OVERSEAS Filipino workers (OFWs) in Morocco believe that the government has done its job in mitigating the spread of Covid-19 in this northwest African country.
As of November 24, Morocco had administered over 48.6 million doses of Covid-19 vaccine, the highest number of inoculations so far in the whole African continent.
At least 61.3 percent of the country’s 39.6 million population has been fully vaccinated, which some OFWs deem as a good number compared to other countries in the continent.
“The health authorities [here in Morocco] made an excellent intervention in combating the spread of the virus. [There was] no problem at all,” OFW Fernando Lopez said.
“Lately, [they] are back to their normal lives. They were able to return to their respective jobs,”
The Covid-19 cases in Morocco have been decreasing in the past three months, with an average of 306 cases each day, Reuters’s Covid-19 tracker reported. The country’s vaccination rate is approximately 126 doses per 100 people.
According to Inah Saplala, an OFW in the Moroccan capital Rabat, the government mandated vaccination.
“Vaccination is mandatory; you cannot enter any building or place without the vaccination pass. Thankfully, no changes happened in my work,” Saplala said, adding she is one of the lucky ones whose work was not affected by the pandemic.
However, Saplala said many OFWs still lost their jobs and were forced to go home.
Recent records from the Philippine Overseas Employment Administration showed deployed OFWs in Morocco plummeted by 80 percent: from 645 in 2019 to only 124 in 2020.
Saplala said the Moroccan government, however, didn’t give financial support to foreign workers
An August 13 report by the Switzerland-based nonprofit the Global Detention Project wrote that migrant workers and asylum seekers in Morocco “have faced a number of increasing hardships since the onset of the Covid-19 pandemic, including as a result of their lost access to work during lockdowns.”
Reuters also reported that irregular or undocumented migrants in Morroco were not included in the mandatory vaccination program of government.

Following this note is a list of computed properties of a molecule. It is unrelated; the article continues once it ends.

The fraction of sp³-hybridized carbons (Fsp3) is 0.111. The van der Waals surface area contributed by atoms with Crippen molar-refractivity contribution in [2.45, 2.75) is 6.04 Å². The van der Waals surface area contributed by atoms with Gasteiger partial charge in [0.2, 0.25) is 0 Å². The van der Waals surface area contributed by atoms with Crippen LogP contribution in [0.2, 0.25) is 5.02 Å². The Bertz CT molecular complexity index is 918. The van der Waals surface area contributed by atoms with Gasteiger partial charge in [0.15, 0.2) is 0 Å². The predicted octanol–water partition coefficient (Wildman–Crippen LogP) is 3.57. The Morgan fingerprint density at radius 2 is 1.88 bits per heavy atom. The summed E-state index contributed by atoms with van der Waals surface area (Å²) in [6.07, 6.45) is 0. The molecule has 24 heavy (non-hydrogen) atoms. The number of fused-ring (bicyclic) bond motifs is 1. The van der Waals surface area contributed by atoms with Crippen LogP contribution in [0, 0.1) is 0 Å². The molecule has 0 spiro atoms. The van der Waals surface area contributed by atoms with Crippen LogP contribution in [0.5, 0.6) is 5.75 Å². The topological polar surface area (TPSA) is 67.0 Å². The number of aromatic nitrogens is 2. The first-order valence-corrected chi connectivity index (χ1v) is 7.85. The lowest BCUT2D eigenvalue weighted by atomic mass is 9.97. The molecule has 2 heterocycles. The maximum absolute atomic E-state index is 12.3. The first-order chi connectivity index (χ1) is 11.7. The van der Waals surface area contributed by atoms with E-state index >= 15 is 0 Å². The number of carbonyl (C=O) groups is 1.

Morocco hosted a United Nations-run intergovernmental conference in December 2018 that led to the approval of the Global Compact on Migration (GCM), a non-binding instrument where origin states and host countries initiate measures to help migrants and refugees.
Nonetheless, Filipino migrants still found a way to help their compatriots.
Aside from food vouchers given by the Philippine Overseas Labor Office (POLO) in Rabat, Lopez initiated a relief effort last year to give financial assistance to some OFWs in Rabat who had lost their jobs.
“I couldn’t sleep thinking of my fellow Filipinos here in Morocco. This is not my responsibility but we ought to help,” he said,
Lopez said they came up with a fund of around 2,000 Moroccan dirhams (about P10,912.12 at current exchange rates); enough to help some families in Takadoum, an area within Rabat.
“That’s how we started a small relief effort here in Rabat.”
Despite the small number of Filipinos working and living in Morocco (over 4,600, as of 2019 figures from the Department of Foreign Affairs), the relief effort gained support and positive feedback which resulted in more donors. The 2020 donation drive lasted for three months.
Amid the pandemic, the cash remittances coming from Filipinos in Morocco rose to $0.671 million in 2020 from $0.538 million in 2019, data from the Bangko Sentral ng Pilipinas showed.